Perhaps, the state School Board and its meetings could be a place where Democrats can take stands on important issues like education funding and so-called “school choice” and start to win back voters, but it seems unlikely that picking a fight over the people on Barresi’s senior management team is going to generate a lot of enthusiasm and, frankly, even interest. This, too, should worry Democrats. Why did some Democrats here pick this battle when there are so many others to fight?
As I’ve written before, I didn’t support Barresi, and I’m worried about her agenda. I worry, in particular, about the overall Republican push for so-called “school choice,” which could ultimately drain public schools of funding through an expanded voucher system or some hybrid of it. This is an important issue. Education funding here is expected to take at least a 3 percent cut for next fiscal year, and this comes after other recent cuts. This is an important issue. Who Barresi picks as her chief of staff or communications director might be an administrative problem because of institutional rules that can be easily changed, but it’s not an important issue.
Democrats should pick their issues more wisely and try to find ways to reverse their fortunes. That can only happen with messages and candidates that resonate with Oklahoma’s voters. Why fight it out over who is going to write Barresi’s press releases?
Meanwhile, Fallin got through her speech without using much confrontational language. She even threw out the idea of prison sentencing reform, something long championed by progressives. Her main agenda, though, is based on conservative initiatives. The odds are she will legislatively win all her initiatives over the next two years and probably many years after that.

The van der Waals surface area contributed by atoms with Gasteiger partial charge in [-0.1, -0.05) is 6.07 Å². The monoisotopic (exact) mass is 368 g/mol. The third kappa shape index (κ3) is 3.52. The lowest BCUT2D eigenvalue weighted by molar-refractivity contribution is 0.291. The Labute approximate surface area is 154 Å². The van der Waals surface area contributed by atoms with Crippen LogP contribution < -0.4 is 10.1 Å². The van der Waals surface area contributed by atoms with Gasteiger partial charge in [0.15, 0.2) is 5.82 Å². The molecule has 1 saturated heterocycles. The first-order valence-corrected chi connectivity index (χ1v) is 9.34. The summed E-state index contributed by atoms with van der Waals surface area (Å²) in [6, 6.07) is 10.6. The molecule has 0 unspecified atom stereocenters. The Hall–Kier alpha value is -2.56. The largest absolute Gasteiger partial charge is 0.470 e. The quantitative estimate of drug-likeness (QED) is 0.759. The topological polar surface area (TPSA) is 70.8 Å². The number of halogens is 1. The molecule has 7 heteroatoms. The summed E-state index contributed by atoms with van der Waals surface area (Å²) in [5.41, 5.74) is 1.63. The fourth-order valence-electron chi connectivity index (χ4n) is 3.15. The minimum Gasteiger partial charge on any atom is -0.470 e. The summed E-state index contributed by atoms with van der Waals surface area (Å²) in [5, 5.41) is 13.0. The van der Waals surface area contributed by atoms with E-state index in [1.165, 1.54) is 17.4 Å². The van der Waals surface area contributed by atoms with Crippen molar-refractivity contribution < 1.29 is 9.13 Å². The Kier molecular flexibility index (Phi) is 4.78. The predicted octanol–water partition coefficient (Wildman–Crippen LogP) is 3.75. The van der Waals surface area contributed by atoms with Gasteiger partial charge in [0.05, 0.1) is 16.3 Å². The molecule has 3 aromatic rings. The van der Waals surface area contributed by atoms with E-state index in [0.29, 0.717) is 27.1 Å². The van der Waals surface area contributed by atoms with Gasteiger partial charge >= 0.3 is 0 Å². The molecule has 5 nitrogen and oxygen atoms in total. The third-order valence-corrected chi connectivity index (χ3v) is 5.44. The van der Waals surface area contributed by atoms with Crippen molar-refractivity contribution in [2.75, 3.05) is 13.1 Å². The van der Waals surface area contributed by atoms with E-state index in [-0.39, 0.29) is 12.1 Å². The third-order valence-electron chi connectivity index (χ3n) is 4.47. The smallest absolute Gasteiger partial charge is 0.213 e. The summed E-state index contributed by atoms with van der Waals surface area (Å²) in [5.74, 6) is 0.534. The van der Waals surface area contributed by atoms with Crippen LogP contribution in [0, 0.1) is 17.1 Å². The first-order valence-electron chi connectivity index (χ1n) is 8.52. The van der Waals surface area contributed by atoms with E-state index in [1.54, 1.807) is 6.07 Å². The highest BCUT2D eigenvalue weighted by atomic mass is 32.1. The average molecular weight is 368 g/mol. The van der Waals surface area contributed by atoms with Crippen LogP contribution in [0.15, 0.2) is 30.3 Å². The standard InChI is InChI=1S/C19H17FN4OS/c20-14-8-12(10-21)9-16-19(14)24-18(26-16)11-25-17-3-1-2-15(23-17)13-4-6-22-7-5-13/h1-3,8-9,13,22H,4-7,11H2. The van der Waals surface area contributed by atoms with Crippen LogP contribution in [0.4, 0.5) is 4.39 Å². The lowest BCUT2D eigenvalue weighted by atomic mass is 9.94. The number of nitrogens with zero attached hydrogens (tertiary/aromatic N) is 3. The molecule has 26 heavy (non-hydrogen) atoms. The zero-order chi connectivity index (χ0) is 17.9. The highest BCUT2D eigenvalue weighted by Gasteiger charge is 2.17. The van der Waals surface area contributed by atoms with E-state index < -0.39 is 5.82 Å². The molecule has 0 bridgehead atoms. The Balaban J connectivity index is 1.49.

Update: Another overreach among state Democrats on this issue is that somehow the Oklahoma Constitution protects the State Board of Education and its duties.
Here’s Article XIII, Section 5 of the Oklahoma Constitution:
The supervision of instruction in the public schools shall be vested in a Board of Education, whose powers and duties shall be prescribed by law. The Superintendent of Public Instruction shall be President of the Board. Until otherwise provided by law, the Governor, Secretary of State, and Attorney General shall be ex-officio members, and with the Superintendent, compose said Board of Education.
Note the terms “prescribed by law” and “otherwise provided by law.”
Actually, if the state went by a strict interpretation of the constitution, all the board members would currently be Republicans. As it stands now, the Republican Party, which controls the legislature and the executive branch, can do whatever it wants with the board. Also, do some Democrats here think that if the GOP wanted to repeal this part of the Oklahoma Constitution through a vote of the people that it wouldn’t happen?